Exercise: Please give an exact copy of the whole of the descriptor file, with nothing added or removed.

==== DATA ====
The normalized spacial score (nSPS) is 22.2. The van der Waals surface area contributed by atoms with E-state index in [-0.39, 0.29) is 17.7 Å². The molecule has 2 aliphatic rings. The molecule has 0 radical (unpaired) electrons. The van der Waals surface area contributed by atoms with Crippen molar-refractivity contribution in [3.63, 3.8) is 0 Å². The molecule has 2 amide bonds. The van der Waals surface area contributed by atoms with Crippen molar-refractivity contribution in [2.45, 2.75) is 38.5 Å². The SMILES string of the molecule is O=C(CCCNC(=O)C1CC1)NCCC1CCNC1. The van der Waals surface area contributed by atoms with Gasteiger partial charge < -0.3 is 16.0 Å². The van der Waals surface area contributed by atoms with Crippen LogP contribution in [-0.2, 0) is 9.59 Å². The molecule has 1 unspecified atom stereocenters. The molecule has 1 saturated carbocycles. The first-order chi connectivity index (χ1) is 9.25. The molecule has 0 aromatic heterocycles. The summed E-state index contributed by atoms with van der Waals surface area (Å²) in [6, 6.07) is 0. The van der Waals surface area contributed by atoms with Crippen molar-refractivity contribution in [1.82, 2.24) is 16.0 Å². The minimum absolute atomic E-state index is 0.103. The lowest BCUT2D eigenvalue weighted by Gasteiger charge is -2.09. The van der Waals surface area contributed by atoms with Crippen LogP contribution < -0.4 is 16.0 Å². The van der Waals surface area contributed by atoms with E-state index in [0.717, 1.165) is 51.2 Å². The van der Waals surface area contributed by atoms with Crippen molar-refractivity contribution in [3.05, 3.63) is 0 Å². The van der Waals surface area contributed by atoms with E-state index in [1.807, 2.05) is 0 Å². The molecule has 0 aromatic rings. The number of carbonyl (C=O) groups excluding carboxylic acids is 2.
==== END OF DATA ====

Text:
The normalized spacial score (nSPS) is 22.2. The van der Waals surface area contributed by atoms with E-state index in [-0.39, 0.29) is 17.7 Å². The molecule has 2 aliphatic rings. The molecule has 0 radical (unpaired) electrons. The van der Waals surface area contributed by atoms with Crippen molar-refractivity contribution in [3.63, 3.8) is 0 Å². The molecule has 2 amide bonds. The van der Waals surface area contributed by atoms with Crippen molar-refractivity contribution in [2.45, 2.75) is 38.5 Å². The SMILES string of the molecule is O=C(CCCNC(=O)C1CC1)NCCC1CCNC1. The van der Waals surface area contributed by atoms with Gasteiger partial charge < -0.3 is 16.0 Å². The van der Waals surface area contributed by atoms with Crippen LogP contribution in [-0.2, 0) is 9.59 Å². The molecule has 1 unspecified atom stereocenters. The molecule has 1 saturated carbocycles. The first-order chi connectivity index (χ1) is 9.25. The molecule has 0 aromatic heterocycles. The summed E-state index contributed by atoms with van der Waals surface area (Å²) in [6, 6.07) is 0. The van der Waals surface area contributed by atoms with Crippen molar-refractivity contribution in [1.82, 2.24) is 16.0 Å². The minimum absolute atomic E-state index is 0.103. The lowest BCUT2D eigenvalue weighted by Gasteiger charge is -2.09. The van der Waals surface area contributed by atoms with Crippen LogP contribution < -0.4 is 16.0 Å². The van der Waals surface area contributed by atoms with E-state index in [0.717, 1.165) is 51.2 Å². The van der Waals surface area contributed by atoms with Crippen molar-refractivity contribution in [3.05, 3.63) is 0 Å². The van der Waals surface area contributed by atoms with E-state index in [1.807, 2.05) is 0 Å². The molecule has 0 aromatic rings. The number of carbonyl (C=O) groups excluding carboxylic acids is 2.